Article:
As ballot on constitution approaches, efforts are made to ensure women are equipped to make informed choice.
By Heidar Masawy in Baghdad and Najaf
(ICR No. 144, 10-Oct-05)
Ruqia Ali says she's doing her bit for her country. The 32-year-old Najaf resident teaches children during the day, and after work prepares ice cream, cookies and tea for women who gather to learn about the country's constitution.
"Iraqi women are well-known for their patience and faithfulness to their country.....they want to express themselves [in the upcoming referendum on the constitution]," she said.
As Iraq prepares to vote on the draft constitution, women's groups in Baghdad and Najaf have been staging seminars and workshops to educate women about the document and encourage them to turn up for the nationwide ballot on October 15.
Suad al-Khafajy, 50, director of the Um al-Mujahida Organisation in Baghdad, said her association had "a responsibility to inform and educate women on all political and cultural initiatives affecting Iraq's future".
Participants in her workshops include housewives, university students, physicians and workers. "These are women from all walks of life," she said.
Kawther al-Musawy, 35, is director of the al-Massawat (Equality) Organisation for women in Najaf, which organises courses to involve women in community affairs. The relatively calm security situation in Najaf makes it easier to hold such events here than in Baghdad.
"Women must know everything about the constitution because they sometimes are accused of being [politically] incompetent and uninvolved," said al-Musawy, whose group has educated 5,000 women and expects to increase its sessions as the referendum approaches.
Those organising the seminars are not encouraging participants to take a position on the draft constitution, but rather aim to ensure that they understand it fully so that they can make up their own mind on election day.
But they may have something of struggle on their hands. Many Iraqis remain apathetic about the referendum. One United Nations study found awareness of the content of the constitution was alarmingly low [See Public Unenthused by Constitution Poll].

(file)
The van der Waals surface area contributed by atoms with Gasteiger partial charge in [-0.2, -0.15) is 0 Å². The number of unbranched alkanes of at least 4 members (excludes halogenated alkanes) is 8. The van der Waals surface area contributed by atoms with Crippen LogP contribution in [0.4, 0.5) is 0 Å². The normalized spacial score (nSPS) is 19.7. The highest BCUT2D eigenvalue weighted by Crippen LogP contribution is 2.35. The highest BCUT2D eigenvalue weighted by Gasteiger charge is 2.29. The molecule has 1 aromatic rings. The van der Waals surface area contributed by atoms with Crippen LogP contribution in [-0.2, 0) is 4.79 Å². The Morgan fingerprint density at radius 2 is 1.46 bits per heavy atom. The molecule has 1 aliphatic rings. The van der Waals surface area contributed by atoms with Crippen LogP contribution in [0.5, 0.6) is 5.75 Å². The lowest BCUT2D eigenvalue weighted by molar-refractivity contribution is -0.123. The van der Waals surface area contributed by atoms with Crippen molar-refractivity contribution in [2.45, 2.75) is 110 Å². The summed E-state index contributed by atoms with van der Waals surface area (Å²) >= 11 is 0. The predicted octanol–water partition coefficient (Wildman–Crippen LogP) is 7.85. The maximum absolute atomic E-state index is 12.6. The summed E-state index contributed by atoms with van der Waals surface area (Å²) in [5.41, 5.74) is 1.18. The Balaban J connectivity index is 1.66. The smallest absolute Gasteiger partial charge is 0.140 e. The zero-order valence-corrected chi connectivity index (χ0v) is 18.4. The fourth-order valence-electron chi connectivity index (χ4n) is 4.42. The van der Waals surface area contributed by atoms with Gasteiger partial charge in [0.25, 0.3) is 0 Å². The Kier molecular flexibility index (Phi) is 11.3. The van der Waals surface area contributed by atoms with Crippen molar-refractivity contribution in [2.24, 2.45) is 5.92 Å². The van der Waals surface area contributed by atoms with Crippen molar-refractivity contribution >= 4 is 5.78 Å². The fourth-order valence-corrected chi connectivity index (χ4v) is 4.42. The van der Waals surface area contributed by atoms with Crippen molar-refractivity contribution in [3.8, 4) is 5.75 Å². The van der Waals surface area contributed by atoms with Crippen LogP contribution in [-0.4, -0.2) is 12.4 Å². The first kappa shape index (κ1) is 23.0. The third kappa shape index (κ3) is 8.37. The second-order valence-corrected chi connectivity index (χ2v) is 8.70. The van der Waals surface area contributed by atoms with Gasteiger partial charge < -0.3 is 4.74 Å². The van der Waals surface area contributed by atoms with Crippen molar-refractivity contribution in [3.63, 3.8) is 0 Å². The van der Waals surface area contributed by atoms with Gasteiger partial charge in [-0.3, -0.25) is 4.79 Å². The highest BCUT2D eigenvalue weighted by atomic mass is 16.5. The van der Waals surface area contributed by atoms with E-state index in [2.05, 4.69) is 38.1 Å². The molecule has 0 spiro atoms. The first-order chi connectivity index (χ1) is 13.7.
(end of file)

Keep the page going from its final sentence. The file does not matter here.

Musawy says donor countries, private citizens and a number of political parties and other groups are funding the women's workshops, with some wanting the educational initiatives to influence women to vote a certain way. "But impartiality is paramount," she insisted.
Women's organisations decided to work on these education initiatives whether the constitution was deemed secular or Islamic. The charter in some respects is good for women - for instance, it stipulates that they hold at least 25 per cent of seats in the National Assembly. But, at the same time, there's concern that the inclusion of Islam as a source of legislation will undermine their rights.
Zakiya Khalifa, an official from the Iraqi Communist Party and director of the Women's Renaissance Organisation in Baghdad, is hopeful that women will go to the polls. She would not say whether she has tried to influence them to vote one way or the other, but her party recently endorsed the constitution.
"We encourage women to vote despite weak points [in the document] that contradict our goals and of course favour the Islamists," said Khalifa. "But it is important that this experiment is successful, and with hard work we can change many things."
Hamsa Moufaq, a 22-year-old Baghdad university graduate, said she attended a week-long seminar on the constitution at a women's organisation near her house in the capital.
Moufaq said she learned the difference between a secular and an Islamic constitution and the meaning of federalism and women's rights in the document. She said she relayed the information to her relatives, both female and male.
"It was a brilliant experience," said Moufaq. "We have to have this for every (political) event."
Hasma's father, Hatam Moufaq, a 47-year-old businessman, said he asked his daughter to attend the courses so that she could learn more about the constitution. "Her parents' knowledge isn't enough for her" on this topic, he said.
"She should know about her rights and duties from women's affairs specialists. It's strange - my wife envies my daughter and would love to go herself. I told her, 'Next time.'"
Heidar Masawy is an IWPR trainee journalist in Najaf.